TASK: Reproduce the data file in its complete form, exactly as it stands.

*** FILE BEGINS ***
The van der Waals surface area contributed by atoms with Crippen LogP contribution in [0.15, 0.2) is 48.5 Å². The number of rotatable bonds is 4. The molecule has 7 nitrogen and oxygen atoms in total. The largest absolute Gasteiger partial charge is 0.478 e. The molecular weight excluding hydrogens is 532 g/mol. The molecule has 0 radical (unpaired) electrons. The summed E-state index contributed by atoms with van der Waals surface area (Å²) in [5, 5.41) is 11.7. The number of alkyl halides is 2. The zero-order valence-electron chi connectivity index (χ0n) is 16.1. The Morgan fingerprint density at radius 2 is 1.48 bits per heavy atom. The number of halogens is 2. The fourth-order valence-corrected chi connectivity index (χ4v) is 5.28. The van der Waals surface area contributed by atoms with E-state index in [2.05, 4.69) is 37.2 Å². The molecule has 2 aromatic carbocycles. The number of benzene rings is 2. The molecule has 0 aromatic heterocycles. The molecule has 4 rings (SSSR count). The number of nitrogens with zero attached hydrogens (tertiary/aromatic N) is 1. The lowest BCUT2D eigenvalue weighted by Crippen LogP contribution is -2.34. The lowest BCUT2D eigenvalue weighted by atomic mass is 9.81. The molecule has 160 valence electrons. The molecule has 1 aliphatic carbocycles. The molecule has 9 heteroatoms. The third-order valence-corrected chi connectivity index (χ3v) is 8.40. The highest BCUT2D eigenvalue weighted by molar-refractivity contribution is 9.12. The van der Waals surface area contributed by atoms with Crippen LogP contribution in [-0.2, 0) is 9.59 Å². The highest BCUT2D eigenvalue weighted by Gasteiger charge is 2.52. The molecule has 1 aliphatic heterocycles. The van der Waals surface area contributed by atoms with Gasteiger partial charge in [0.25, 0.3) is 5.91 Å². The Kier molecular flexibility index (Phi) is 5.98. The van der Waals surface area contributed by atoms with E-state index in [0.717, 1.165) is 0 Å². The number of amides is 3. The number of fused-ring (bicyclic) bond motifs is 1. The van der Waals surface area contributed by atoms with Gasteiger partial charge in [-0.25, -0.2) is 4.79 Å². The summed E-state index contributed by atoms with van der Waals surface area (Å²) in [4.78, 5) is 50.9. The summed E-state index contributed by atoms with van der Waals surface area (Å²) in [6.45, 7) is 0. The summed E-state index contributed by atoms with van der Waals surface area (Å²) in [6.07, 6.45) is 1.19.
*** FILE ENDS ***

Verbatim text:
The van der Waals surface area contributed by atoms with Crippen LogP contribution in [0.15, 0.2) is 48.5 Å². The number of rotatable bonds is 4. The molecule has 7 nitrogen and oxygen atoms in total. The largest absolute Gasteiger partial charge is 0.478 e. The molecular weight excluding hydrogens is 532 g/mol. The molecule has 0 radical (unpaired) electrons. The summed E-state index contributed by atoms with van der Waals surface area (Å²) in [5, 5.41) is 11.7. The number of alkyl halides is 2. The zero-order valence-electron chi connectivity index (χ0n) is 16.1. The Morgan fingerprint density at radius 2 is 1.48 bits per heavy atom. The number of halogens is 2. The fourth-order valence-corrected chi connectivity index (χ4v) is 5.28. The van der Waals surface area contributed by atoms with E-state index in [2.05, 4.69) is 37.2 Å². The molecule has 2 aromatic carbocycles. The number of benzene rings is 2. The molecule has 0 aromatic heterocycles. The molecule has 4 rings (SSSR count). The number of nitrogens with zero attached hydrogens (tertiary/aromatic N) is 1. The lowest BCUT2D eigenvalue weighted by Crippen LogP contribution is -2.34. The lowest BCUT2D eigenvalue weighted by atomic mass is 9.81. The molecule has 160 valence electrons. The molecule has 1 aliphatic carbocycles. The molecule has 9 heteroatoms. The third-order valence-corrected chi connectivity index (χ3v) is 8.40. The highest BCUT2D eigenvalue weighted by molar-refractivity contribution is 9.12. The van der Waals surface area contributed by atoms with Crippen LogP contribution in [-0.2, 0) is 9.59 Å². The highest BCUT2D eigenvalue weighted by Gasteiger charge is 2.52. The molecule has 1 aliphatic heterocycles. The van der Waals surface area contributed by atoms with Gasteiger partial charge in [0.25, 0.3) is 5.91 Å². The Kier molecular flexibility index (Phi) is 5.98. The van der Waals surface area contributed by atoms with E-state index in [0.717, 1.165) is 0 Å². The number of amides is 3. The number of fused-ring (bicyclic) bond motifs is 1. The van der Waals surface area contributed by atoms with Gasteiger partial charge in [-0.25, -0.2) is 4.79 Å². The summed E-state index contributed by atoms with van der Waals surface area (Å²) in [4.78, 5) is 50.9. The summed E-state index contributed by atoms with van der Waals surface area (Å²) in [6.45, 7) is 0. The summed E-state index contributed by atoms with van der Waals surface area (Å²) in [6.07, 6.45) is 1.19.